Boriszima, no a Radeon HD 7850 isn't the best in the 7000 series that 435T can handle on original PSU. Not sure what is, but if I remember correctly a 7870 would work. I later upgraded to a GeForce GTX 970 on original PSU, as you can see above (here).
For a 435T an i7-980 and i7-980X would have about the same performance. Since the 435T can't be overclocked the unlocked multiplier in the i7-980X doesn't help. Also, bus bandwidth is so high that 4.8 QPI vs. 6.4 QPI doesn't matter either.
What thermal paste application method did you use when installing the w3690 in your xps 9000?
Did you change the stock heat sink/cooling? I wonder if the lack of SpeedStep can cause heat issues. Someone on YouTube ended up with too much heat after installing a w3690.
Also, did you ever get around to overclocking with older versions of Intel XTU?
Finally, did you end up using a SATA PCIe card to connect your SSD to the PCIe x8 slot? If so, which one?
Thanks for all your posts, my major upgrades have been based off of them!
Thanks, glad you found some of my posts useful!
I've used Gelid GC-Extreme (aka GC-3) and Arctic MX-4, both electrically non-conductive, seemly durable, good heat conduction and not too expensive. Used the 5 dot method to ensure coverage (even if heatsink comes down at an angle) without an air pocket. 'X' method resulted in too much paste (bleeds out around edges). One dot method is ok, but heatsink needs to come down parallel to CPU to ensure coverage isn't lopsided. When heat sink and CPU are pressed together and seated the ideal is as thin a coat as possible (meaning heat sink and CPU are as close together as possible) and coverage of the entire rectangular contact area between them.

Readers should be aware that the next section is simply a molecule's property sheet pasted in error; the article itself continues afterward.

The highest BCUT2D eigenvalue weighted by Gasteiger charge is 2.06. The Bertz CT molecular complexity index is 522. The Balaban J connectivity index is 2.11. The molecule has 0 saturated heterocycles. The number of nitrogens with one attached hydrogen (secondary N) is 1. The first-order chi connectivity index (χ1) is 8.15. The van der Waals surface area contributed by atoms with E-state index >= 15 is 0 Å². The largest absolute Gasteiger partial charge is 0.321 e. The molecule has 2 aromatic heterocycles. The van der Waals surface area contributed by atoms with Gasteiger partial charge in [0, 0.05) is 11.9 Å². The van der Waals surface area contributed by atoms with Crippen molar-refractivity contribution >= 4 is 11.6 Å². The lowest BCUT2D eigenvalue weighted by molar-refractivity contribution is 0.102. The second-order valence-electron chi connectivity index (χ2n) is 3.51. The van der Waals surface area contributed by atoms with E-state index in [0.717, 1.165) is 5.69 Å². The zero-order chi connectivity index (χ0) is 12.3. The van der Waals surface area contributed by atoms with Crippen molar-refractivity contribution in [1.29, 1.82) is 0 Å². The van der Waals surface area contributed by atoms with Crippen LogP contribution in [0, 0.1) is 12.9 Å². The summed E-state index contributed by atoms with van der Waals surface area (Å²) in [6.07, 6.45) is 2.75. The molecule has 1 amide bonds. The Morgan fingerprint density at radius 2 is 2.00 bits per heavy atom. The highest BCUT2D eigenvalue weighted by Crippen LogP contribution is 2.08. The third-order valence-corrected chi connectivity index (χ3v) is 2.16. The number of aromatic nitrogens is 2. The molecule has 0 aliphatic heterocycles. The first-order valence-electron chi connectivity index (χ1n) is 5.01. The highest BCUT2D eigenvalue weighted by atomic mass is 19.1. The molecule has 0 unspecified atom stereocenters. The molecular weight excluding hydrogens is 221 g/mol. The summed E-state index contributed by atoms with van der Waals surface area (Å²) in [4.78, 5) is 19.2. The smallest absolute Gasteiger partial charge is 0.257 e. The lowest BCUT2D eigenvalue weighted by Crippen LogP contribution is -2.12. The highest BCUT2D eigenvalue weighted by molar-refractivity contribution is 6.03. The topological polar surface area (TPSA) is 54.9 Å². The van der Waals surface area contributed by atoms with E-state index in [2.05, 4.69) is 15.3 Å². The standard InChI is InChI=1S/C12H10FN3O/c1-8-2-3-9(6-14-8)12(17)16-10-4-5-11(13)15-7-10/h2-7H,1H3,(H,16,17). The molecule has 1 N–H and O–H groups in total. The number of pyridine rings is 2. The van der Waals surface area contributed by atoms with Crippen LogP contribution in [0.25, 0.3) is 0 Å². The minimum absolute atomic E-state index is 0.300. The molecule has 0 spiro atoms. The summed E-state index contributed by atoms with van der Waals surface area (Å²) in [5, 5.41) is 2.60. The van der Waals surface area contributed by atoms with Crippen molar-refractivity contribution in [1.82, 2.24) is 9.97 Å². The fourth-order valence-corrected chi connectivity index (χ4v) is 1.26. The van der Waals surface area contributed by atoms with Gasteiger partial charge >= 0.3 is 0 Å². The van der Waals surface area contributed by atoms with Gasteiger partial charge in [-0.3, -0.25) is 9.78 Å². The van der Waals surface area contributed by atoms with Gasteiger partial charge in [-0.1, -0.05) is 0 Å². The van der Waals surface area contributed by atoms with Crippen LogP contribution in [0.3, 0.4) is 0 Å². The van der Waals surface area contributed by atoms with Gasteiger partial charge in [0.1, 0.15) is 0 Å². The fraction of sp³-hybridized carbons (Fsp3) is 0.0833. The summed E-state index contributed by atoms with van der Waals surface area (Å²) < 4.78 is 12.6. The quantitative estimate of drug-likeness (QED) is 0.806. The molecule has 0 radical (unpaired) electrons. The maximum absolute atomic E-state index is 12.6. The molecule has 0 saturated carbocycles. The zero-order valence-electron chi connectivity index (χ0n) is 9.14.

I'm using the Intel DBX-B CPU Cooler that came with the i7-980. It's more than adequate. I posted about it on Dell's forums here. You can get one cheap on ebay (it's heavy, watch out for shipping costs). Some reviews of the DBX-B Cooler here, here, here, here and here. Has two speed settings - I leave it set on the lower speed 'Q' or quiet setting.
I decided trying to use older versions of XTU not worth it, especially since current XTU seems to allow for "overclocking" Turbo Boost, even on OEM motherboards like Dell's. However, it seems to have enough bugs that I don't recommend it.
I'll post my experience successfully overclocking the 435T on the 435T/9000 and 435MT Overclocking Potential thread.
I never added a SATA PCIe card partly because I don't think you can boot off it and I think it'll be at least partially bottlenecked even in the x8 slot, but mainly because I decided to reserve the x8 slot for a future upgrade from a current USB 3 PCIe card to one that supports USB-C.